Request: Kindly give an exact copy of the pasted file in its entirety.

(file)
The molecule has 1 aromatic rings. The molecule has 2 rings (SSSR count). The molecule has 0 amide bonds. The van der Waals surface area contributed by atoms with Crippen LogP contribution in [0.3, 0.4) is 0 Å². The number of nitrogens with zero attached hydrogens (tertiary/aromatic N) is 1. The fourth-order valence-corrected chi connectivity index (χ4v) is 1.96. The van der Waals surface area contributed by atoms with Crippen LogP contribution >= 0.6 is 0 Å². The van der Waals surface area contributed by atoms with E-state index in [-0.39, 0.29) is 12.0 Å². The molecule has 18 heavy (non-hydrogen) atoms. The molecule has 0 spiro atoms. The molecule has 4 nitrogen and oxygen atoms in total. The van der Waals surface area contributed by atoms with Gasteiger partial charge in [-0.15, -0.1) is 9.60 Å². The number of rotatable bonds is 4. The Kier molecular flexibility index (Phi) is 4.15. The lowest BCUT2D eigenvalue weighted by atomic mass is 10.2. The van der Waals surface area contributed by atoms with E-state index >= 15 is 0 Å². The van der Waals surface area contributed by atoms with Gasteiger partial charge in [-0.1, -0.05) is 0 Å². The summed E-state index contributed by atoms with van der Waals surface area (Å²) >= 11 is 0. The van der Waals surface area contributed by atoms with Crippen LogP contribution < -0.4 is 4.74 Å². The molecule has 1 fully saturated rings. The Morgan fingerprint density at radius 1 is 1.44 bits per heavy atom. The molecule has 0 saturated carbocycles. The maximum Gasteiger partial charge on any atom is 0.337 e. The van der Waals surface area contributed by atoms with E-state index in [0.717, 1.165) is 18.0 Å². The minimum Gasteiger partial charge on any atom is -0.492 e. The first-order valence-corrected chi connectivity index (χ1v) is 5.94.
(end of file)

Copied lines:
The molecule has 1 aromatic rings. The molecule has 2 rings (SSSR count). The molecule has 0 amide bonds. The van der Waals surface area contributed by atoms with Crippen LogP contribution in [0.3, 0.4) is 0 Å². The number of nitrogens with zero attached hydrogens (tertiary/aromatic N) is 1. The fourth-order valence-corrected chi connectivity index (χ4v) is 1.96. The van der Waals surface area contributed by atoms with Crippen LogP contribution >= 0.6 is 0 Å². The van der Waals surface area contributed by atoms with E-state index in [-0.39, 0.29) is 12.0 Å². The molecule has 18 heavy (non-hydrogen) atoms. The molecule has 0 spiro atoms. The molecule has 4 nitrogen and oxygen atoms in total. The van der Waals surface area contributed by atoms with Gasteiger partial charge in [-0.15, -0.1) is 9.60 Å². The number of rotatable bonds is 4. The Kier molecular flexibility index (Phi) is 4.15. The lowest BCUT2D eigenvalue weighted by atomic mass is 10.2. The van der Waals surface area contributed by atoms with E-state index >= 15 is 0 Å². The van der Waals surface area contributed by atoms with Gasteiger partial charge in [-0.1, -0.05) is 0 Å². The summed E-state index contributed by atoms with van der Waals surface area (Å²) >= 11 is 0. The van der Waals surface area contributed by atoms with Crippen LogP contribution < -0.4 is 4.74 Å². The molecule has 1 fully saturated rings. The Morgan fingerprint density at radius 1 is 1.44 bits per heavy atom. The molecule has 0 saturated carbocycles. The maximum Gasteiger partial charge on any atom is 0.337 e. The van der Waals surface area contributed by atoms with E-state index in [0.717, 1.165) is 18.0 Å². The minimum Gasteiger partial charge on any atom is -0.492 e. The first-order valence-corrected chi connectivity index (χ1v) is 5.94.